As a college English major, I learned the prologue to the Canterbury Tales. Chaucer’s 14th-century language invokes the onset of springtime — April with “his showers sweet” — as an inspiration for pilgrimages.
Nowadays, catching up on what I didn’t learn in college, I head out on my own religious journey at this season. Unlike Chaucer’s characters’ travels, my pilgrimage takes me no farther from home than a Shabbat afternoon seat in my nearby synagogue and the back pages of my siddur.
This is the season when Jews traditionally learn Pirke Avot. Some read a chapter a week all the way through the summer up to Rosh Hashanah. But some, like the group I attend, just go from Passover to Shavuot.
What is Pirke Avot? And why is Rivy Poupko Kletenik, JT News columnist and Seattle Hebrew Academy head of school, teaching it every Shabbat afternoon?
“I loved my father’s books,” she says, calling her resources “friends that I take out every year.”
The books and the love of teaching are now an inheritance from her father, the late, learned Rabbi Baruch Poupko, who in his last years enjoyed sitting in and watching his daughter’s Shabbat afternoon classes.
“There’s such a wealth of strong opinions,” she says of the many commentators she brings into these springtime spiritual explorations. “Psychological, Chassidic, academic, even Christian scholars.”
Pirke Avot has landed so deeply in our everyday wisdom that its origins in the early years of the Common Era — ca. 200 BCE to 200 CE — have become almost irrelevant:
“Who is wise? One who learns from every person…. Who is rich? One who is happy with what he has.” (Chapter 4, v. 1)
“If I am not for myself, who will be for me? If I am only for myself, what I? And if not now, when?” (1:14)
“Find yourself a teacher. Make yourself a friend. Judge everyone favorably.” (1:6)
“There are four character types: ‘mine is mine and yours is yours,’ an average character…; ‘mine is yours and yours is mine,’ an unlearned person; ‘mine is yours and yours is yours,’ a very pious person; ‘yours is mine and mine is mine,’ a wicked person.” (5:13) (Translations paraphrased from Artscroll siddur)
“Pirke Avot” is often translated as “Ethics of the Fathers,” or “Chapters of the Fathers,” but that title turns out to be misleading. In fact, a dozen years ago, a collection of Jewish-mother wisdoms called “Pirke Imahot” mirrored the name, but missed the history. Pirke Avot is indeed a collection of memorable sayings by men who presumably were fathers, arranged in chapters (“Pirke”). But the title engages us in classic Jewish word play.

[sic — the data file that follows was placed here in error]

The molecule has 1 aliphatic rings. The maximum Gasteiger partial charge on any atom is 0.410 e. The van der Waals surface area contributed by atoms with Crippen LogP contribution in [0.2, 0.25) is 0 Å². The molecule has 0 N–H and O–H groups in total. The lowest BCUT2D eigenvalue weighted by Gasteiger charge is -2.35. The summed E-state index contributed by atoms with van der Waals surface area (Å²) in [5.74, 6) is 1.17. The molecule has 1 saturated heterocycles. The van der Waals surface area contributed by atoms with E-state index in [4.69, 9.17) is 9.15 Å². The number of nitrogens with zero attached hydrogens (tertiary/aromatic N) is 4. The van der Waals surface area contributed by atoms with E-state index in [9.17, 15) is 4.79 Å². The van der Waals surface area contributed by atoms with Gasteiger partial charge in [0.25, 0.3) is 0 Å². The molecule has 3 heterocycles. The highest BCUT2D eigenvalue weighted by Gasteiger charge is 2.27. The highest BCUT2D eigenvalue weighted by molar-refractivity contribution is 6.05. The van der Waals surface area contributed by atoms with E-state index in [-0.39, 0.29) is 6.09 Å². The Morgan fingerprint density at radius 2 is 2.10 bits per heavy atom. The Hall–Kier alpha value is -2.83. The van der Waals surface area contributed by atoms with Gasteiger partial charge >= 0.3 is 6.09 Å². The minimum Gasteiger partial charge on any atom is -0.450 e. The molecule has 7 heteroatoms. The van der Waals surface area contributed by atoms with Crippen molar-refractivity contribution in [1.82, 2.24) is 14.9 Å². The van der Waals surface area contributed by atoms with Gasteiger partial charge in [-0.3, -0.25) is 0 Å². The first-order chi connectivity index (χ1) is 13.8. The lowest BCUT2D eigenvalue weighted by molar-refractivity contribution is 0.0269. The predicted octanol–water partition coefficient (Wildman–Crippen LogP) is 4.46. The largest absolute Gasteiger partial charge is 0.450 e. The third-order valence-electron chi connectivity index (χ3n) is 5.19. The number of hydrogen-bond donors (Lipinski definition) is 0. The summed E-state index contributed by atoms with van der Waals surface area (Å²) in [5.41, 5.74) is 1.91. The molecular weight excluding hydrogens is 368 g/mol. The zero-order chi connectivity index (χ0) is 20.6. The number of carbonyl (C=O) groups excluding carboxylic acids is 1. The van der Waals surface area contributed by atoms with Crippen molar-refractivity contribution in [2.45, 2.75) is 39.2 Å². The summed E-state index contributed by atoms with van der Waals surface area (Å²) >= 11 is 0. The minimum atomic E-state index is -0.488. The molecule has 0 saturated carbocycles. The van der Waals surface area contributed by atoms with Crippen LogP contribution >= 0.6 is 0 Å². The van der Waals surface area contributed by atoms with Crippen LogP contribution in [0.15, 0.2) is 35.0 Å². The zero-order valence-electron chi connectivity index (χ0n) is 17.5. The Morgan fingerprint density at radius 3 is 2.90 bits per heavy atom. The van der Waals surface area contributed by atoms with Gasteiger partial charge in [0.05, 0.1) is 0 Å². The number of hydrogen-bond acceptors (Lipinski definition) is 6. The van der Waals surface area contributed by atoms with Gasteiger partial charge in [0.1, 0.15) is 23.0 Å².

Does “avot” here really mean “fathers”? Sayings of great rabbis? Actually, as we were reminded in the first class this year, the word “avot” usually means just the forefathers Abraham, Isaac, and Jacob. So the teachers whose sayings have been collected in this classic book — this part of the Mishna — aren’t “avot”? In fact, maybe the title doesn’t refer to people at all.
“Av,” plural “avot,” often means the essence, the fundamental, the original. So these chapters of sayings by teachers from a foundational time in Jewish history are actually “chapters of fundamentals,” — basically, the ethical bases for a good life, as passed down from teacher to teacher, collected in the critical years of Jewish development that surrounded the 70 CE destruction of the Jewish Temple in Jerusalem.
Challenged from within by the nascent Christian movements, and from without by the cultures we learned in college to call “classical,” the voices of those who received the tradition’s wisdom remain alive in Pirke Avot.
My own father’s remembered voice comes alive as I write this. Dave Yellen was a kid in 1920s Beaumont, Texas, one of five sons of a learned immigrant father, the town’s shochet, known as “the Reverend L.M. Yellen.” What I know about our family’s history of learning at this season is that the little boy who became my dad so badly wanted to go play baseball on springtime Saturday afternoons that he taught himself how to start crying. His soft-hearted father fell for it, and, I’m glad to report, it did his son’s Jewish identity no harm.
But the story speaks to the spirit of the season. The weather improves, the days grow longer. And it is that very spirit that placed the study of Pirke Avot into Sabbath afternoons all over the Jewish world.
Perhaps, considering some of the tales of Chaucer’s pilgrims, a lot more than a kid’s baseball game was at stake. As it says in this intro from the Lehmann-Prins Pirke Avoth, part of Rivy Kletenik’s treasured collection:
When nature awakens from its winter sleep, field and meadow reflect the beauty of spring, the stately fruit trees gladden the eyes and the heart with their splendid blossoms, then man, too, feels a stirring of new life and hidden desires. In this season, therefore, as a way of restraining those awakening passions, the Sages enjoin us to read the Chapters of the Fathers, a remarkably fine collection of ethical teachings…. These ethics differ considerably from those of other nations, for the latter are man-made, whereas Jewish ethics emanate from God.
Indeed, the compilers of Chapter 1:1 of Pirke Avot trace the lineage of Jewish wisdom from Moses, hearing it straight from God on Sinai, directly to their own teachers.
The often-quoted Hillel, he of the “If I am not for myself, who will be for me” verse, gets the last word here. Not one of his many Pirke Avot quotations, but, conveniently, his famous voice from that part of the Talmud titled Shabbat. Rabbi Hillel is asked to sum up the whole Torah on one foot. His reply works equally well for a good sport or a good student: “What is hateful to you, do not do to someone else. The rest is commentary. Go and study.”